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FDA Takes an Almost Hands-off-Approach to Apple Watch Health Related Applications


It's being reported today that With Apple and fellow Silicon Valley companies edging further into health care, the U.S. agency in charge of oversight says it will give the technology industry leeway to develop new products without aggressive regulation.


Bakul Patel, who oversees the new wave of consumer-focused health products at the Food and Drug Administration, said most wearable gadgets such as the soon-to-be-released Apple Watch and health-focused applications for smartphones have a way to go before warranting close scrutiny from the agency, reports Bloomberg.


"We are taking a very light touch, an almost hands-off approach," Patel, the FDA's associate director for digital health, said in an interview. "If you have technology that's going to motivate a person to stay healthy, that's not something we want to be engaged in."


The FDA is mapping out its role at a time when health care and consumer technology are blending. Apple, Samsung Electronics Co. and other companies are building products loaded with sensors that have the potential to eventually gather all sorts of information about blood pressure, body temperature, glucose levels, hydration, oxygen levels and outside air conditions. Software algorithms are being developed that gather different information about a person's health to provide a diagnosis of potential illness that backers say may eventually be more accurate than a doctor.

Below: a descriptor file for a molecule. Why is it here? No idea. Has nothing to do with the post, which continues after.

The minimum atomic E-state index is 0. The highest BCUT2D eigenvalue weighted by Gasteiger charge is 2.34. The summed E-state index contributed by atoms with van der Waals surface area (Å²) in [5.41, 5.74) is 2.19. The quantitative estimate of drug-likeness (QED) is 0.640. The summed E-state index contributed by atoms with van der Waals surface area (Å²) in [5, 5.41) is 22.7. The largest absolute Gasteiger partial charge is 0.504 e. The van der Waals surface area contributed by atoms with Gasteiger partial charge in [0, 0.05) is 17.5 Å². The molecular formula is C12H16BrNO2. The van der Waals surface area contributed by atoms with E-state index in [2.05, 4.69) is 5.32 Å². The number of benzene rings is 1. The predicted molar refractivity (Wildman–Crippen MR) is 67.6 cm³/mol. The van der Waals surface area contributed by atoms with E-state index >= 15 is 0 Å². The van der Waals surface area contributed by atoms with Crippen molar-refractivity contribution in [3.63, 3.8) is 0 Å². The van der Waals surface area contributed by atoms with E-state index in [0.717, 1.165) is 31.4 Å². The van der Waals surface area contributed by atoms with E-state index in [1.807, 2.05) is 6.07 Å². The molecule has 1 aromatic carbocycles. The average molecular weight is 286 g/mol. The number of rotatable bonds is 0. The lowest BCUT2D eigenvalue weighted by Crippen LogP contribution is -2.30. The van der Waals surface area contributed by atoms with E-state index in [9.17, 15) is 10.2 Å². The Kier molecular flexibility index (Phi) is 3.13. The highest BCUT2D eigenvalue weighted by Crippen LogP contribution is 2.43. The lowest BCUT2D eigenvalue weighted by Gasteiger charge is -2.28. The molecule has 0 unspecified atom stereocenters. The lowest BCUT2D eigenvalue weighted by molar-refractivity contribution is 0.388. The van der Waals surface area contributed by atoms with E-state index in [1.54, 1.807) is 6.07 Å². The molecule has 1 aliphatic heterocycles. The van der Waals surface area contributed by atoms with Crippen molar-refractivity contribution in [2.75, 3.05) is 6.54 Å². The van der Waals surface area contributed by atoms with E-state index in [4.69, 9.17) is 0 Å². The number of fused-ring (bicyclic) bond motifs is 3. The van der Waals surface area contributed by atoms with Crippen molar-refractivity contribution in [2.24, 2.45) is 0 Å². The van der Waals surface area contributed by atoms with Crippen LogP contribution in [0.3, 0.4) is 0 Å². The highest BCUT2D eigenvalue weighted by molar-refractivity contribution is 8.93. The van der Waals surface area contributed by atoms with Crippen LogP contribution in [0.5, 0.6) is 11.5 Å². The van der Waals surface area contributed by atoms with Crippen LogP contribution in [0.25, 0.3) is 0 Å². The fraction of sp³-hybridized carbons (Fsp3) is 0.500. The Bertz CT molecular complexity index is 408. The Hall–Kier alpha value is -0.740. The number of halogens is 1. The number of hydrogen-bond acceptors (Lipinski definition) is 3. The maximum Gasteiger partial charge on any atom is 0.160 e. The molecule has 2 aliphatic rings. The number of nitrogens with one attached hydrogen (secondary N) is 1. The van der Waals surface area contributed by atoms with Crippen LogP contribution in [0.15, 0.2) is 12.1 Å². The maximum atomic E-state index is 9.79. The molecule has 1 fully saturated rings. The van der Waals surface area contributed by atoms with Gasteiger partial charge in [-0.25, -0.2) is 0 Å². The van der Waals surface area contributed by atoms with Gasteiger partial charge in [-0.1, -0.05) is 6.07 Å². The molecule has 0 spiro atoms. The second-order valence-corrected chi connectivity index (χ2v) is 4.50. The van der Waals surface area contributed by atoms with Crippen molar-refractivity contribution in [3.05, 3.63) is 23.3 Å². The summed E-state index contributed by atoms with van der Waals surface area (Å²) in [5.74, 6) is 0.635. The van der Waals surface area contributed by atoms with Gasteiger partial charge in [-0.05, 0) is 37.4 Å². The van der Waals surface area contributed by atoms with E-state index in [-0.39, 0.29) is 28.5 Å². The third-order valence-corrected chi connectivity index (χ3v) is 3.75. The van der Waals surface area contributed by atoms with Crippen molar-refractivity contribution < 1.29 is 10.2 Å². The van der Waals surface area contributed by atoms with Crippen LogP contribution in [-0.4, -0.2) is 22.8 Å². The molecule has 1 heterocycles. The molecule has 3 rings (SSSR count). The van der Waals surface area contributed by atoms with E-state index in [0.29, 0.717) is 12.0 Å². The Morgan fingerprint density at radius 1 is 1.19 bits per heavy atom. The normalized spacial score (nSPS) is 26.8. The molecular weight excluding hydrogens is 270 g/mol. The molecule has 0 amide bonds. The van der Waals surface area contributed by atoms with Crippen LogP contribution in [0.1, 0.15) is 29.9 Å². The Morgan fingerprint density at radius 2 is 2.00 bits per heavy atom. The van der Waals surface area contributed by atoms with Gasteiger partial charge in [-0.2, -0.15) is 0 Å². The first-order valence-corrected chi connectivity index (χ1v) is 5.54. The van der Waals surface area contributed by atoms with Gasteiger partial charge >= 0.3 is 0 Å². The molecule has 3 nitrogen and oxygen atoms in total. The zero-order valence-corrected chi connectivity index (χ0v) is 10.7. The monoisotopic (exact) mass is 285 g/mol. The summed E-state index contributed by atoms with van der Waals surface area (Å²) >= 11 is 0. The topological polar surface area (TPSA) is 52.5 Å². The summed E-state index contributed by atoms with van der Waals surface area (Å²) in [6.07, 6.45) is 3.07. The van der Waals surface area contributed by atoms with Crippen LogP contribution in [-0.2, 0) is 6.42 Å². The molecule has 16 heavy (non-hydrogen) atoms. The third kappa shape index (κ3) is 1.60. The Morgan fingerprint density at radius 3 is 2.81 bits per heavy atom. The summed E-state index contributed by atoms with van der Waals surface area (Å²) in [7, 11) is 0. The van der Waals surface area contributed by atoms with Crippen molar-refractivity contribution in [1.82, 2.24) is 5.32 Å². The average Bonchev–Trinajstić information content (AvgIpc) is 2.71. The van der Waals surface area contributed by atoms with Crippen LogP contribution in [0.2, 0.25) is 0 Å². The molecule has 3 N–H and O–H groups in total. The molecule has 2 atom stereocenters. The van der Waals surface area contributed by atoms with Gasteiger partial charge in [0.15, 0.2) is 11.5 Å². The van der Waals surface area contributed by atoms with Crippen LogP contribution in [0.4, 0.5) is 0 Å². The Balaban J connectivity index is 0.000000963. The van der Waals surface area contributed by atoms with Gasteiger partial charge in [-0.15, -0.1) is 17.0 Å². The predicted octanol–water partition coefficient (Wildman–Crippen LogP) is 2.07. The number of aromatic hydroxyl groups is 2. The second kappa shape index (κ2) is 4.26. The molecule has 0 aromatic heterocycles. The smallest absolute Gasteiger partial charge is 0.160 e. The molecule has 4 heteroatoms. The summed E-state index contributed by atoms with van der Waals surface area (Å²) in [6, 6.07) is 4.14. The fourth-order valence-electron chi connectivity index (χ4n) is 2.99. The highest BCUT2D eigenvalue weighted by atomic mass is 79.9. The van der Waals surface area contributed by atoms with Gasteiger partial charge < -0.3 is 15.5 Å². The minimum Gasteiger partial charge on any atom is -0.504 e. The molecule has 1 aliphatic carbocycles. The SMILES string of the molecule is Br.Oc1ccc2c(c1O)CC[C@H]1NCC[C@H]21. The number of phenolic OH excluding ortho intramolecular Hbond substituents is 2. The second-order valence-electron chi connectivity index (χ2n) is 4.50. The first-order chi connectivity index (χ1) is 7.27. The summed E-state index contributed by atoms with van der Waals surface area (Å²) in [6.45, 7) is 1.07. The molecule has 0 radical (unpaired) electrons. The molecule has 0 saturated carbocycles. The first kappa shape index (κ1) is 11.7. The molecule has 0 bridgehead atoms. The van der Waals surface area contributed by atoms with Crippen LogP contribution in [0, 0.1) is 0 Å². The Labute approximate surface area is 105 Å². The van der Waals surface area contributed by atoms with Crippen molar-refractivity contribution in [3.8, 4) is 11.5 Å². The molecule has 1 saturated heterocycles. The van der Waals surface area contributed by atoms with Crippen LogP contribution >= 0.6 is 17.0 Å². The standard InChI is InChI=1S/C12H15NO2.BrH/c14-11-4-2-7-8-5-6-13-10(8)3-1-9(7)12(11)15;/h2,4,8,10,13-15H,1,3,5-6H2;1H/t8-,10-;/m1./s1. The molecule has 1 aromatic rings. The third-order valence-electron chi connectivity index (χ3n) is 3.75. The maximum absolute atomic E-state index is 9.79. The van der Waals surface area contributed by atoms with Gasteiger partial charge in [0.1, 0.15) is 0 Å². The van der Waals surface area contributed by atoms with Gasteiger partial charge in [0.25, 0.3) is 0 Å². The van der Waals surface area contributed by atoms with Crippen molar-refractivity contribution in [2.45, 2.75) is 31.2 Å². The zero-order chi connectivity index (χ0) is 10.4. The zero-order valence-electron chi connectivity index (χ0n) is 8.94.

"The FDA sits at one of the most, if not the most, critical junctures in terms of modulating the burgeoning category of digital medicine," said Malay Gandhi, managing director of Rock Health, a health-focused venture capital firm in San Francisco.


The agency has issued several guidelines explaining when it intends to take a closer look at wearable devices and smartphone applications. We covered this back in a January report titled "The FDA Publishes a Draft Covering Policy for Low Risk Devices."


The FDA's concerns are focused on gadgets and software that try to mimic the function of a medical device — not features that simply track steps or heart rate, Patel said. A guiding question is what harm might be done to a person if a product fails.


"We are focusing only on the higher end of technology," Patel said. "What are benefits to public health against the risks to public health? We always try to balance that."


In a follow-up report in February titled "Apple Drops Some Apple Watch Health Sensors ahead of Launch," we noted that the Wall Street Journal reported that Apple "likely would have needed" regulatory approval if it were to interpret data that came from blood pressure and blood oxygen sensors to give health advice." That's the balance that the FDA is trying to maintain. For more on this story, you could read Bloomberg's report by Adam Satariano here.


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